November 1981
Volume 21, Issue 5
Articles  |   November 1981
Development of optical quality in the infant monkey (Macaca nemestrina) eye.
Investigative Ophthalmology & Visual Science November 1981, Vol.21, 728-736. doi:
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      R A Williams, R G Booth; Development of optical quality in the infant monkey (Macaca nemestrina) eye.. Invest. Ophthalmol. Vis. Sci. 1981;21(5):728-736.

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      © ARVO (1962-2015); The Authors (2016-present)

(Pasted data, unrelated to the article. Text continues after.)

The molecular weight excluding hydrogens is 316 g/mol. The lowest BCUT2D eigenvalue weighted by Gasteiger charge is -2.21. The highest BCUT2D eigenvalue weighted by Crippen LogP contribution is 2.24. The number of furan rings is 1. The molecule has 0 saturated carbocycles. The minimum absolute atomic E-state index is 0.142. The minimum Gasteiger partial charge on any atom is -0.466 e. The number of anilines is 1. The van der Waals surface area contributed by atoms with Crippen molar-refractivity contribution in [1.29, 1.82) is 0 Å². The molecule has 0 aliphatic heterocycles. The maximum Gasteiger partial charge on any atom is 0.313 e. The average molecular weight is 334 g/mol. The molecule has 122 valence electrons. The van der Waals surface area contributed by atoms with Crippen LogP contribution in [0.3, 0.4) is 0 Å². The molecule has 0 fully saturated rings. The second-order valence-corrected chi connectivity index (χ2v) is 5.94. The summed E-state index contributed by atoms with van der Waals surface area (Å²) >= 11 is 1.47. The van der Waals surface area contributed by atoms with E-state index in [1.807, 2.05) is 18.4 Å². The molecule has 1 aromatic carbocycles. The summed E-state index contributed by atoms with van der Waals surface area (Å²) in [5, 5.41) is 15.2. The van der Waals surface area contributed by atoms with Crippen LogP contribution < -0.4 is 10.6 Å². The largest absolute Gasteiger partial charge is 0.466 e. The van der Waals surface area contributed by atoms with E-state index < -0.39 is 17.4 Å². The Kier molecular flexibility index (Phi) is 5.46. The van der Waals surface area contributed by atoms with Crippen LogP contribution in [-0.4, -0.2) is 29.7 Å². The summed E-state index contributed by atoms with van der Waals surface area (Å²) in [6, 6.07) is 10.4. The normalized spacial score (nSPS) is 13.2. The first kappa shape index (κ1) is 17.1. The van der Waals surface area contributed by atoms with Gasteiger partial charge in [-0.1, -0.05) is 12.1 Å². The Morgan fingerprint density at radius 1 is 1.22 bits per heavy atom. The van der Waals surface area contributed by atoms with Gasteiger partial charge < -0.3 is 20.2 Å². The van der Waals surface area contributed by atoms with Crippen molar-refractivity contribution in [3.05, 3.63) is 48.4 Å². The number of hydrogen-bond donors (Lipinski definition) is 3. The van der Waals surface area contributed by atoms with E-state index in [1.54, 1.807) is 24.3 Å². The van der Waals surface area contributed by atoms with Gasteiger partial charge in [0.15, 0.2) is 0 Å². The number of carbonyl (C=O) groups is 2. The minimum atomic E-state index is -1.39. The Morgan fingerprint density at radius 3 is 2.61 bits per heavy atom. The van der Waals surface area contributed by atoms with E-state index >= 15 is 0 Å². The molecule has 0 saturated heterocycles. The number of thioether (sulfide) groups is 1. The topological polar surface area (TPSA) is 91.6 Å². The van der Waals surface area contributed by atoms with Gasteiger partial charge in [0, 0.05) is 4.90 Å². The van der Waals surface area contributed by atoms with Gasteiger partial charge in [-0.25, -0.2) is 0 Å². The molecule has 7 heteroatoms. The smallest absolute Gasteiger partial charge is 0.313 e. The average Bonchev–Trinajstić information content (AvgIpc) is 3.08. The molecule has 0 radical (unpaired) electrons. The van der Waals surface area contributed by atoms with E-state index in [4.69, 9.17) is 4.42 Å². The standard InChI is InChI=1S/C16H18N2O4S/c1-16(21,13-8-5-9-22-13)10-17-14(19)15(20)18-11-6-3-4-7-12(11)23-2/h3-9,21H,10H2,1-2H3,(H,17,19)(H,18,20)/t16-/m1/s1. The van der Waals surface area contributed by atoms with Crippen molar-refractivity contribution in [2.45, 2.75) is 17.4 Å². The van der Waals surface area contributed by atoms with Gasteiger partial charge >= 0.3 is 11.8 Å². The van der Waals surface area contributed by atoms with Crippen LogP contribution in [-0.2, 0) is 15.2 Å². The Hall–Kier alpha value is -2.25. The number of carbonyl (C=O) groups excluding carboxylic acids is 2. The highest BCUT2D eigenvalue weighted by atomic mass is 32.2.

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Behavioral measures of the development of spatial vision, such as contrast sensitivity and acuity, do not distinguish between optical and neural contributions to the emergence of adult visual sensitivity in primates. The optical contribution to visual development in monkeys was estimated by measuring retinal image quality in the eyes of seven infant monkeys ranging in age from 2 days to 9 months. Results from both longitudinally and cross-sectionally tested monkeys indicate that the optics in infant monkeys are good at birth but that improvements with age can be found. The optical modulation transfer function shows that contrast transmission through the optics increases with age at all measurable spatial frequencies. Adult levels of optical quality are seen by 13 weeks of age. In comparison to the large improvements found during development in contrast sensitivity in monkeys. the optical changes are small and probably pose no major limit to the development of spatial vision in this species.


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